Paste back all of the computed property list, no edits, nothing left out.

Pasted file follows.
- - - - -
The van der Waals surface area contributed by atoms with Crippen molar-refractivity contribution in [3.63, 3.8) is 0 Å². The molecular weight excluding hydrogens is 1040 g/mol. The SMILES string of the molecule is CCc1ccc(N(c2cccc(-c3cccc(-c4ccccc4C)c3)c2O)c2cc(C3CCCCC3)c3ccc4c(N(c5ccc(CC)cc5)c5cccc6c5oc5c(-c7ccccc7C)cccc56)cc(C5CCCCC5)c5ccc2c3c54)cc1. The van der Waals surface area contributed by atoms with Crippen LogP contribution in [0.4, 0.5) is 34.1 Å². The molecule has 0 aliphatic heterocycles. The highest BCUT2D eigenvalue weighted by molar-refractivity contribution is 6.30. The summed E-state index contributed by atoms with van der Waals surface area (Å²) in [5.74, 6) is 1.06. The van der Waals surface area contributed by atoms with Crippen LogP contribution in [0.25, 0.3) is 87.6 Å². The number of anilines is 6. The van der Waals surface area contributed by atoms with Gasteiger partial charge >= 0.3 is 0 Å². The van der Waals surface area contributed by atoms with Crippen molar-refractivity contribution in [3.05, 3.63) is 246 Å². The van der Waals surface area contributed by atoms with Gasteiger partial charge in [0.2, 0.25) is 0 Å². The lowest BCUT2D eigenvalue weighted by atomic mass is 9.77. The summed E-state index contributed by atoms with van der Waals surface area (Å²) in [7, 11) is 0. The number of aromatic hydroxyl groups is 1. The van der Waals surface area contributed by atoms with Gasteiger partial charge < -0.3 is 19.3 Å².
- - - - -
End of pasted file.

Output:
The van der Waals surface area contributed by atoms with Crippen molar-refractivity contribution in [3.63, 3.8) is 0 Å². The molecular weight excluding hydrogens is 1040 g/mol. The SMILES string of the molecule is CCc1ccc(N(c2cccc(-c3cccc(-c4ccccc4C)c3)c2O)c2cc(C3CCCCC3)c3ccc4c(N(c5ccc(CC)cc5)c5cccc6c5oc5c(-c7ccccc7C)cccc56)cc(C5CCCCC5)c5ccc2c3c54)cc1. The van der Waals surface area contributed by atoms with Crippen LogP contribution in [0.4, 0.5) is 34.1 Å². The molecule has 0 aliphatic heterocycles. The highest BCUT2D eigenvalue weighted by molar-refractivity contribution is 6.30. The summed E-state index contributed by atoms with van der Waals surface area (Å²) in [5.74, 6) is 1.06. The van der Waals surface area contributed by atoms with Crippen LogP contribution in [0.25, 0.3) is 87.6 Å². The number of anilines is 6. The van der Waals surface area contributed by atoms with Gasteiger partial charge >= 0.3 is 0 Å². The van der Waals surface area contributed by atoms with Crippen molar-refractivity contribution in [3.05, 3.63) is 246 Å². The van der Waals surface area contributed by atoms with Gasteiger partial charge in [0.2, 0.25) is 0 Å². The lowest BCUT2D eigenvalue weighted by atomic mass is 9.77. The summed E-state index contributed by atoms with van der Waals surface area (Å²) in [7, 11) is 0. The number of aromatic hydroxyl groups is 1. The van der Waals surface area contributed by atoms with Gasteiger partial charge < -0.3 is 19.3 Å².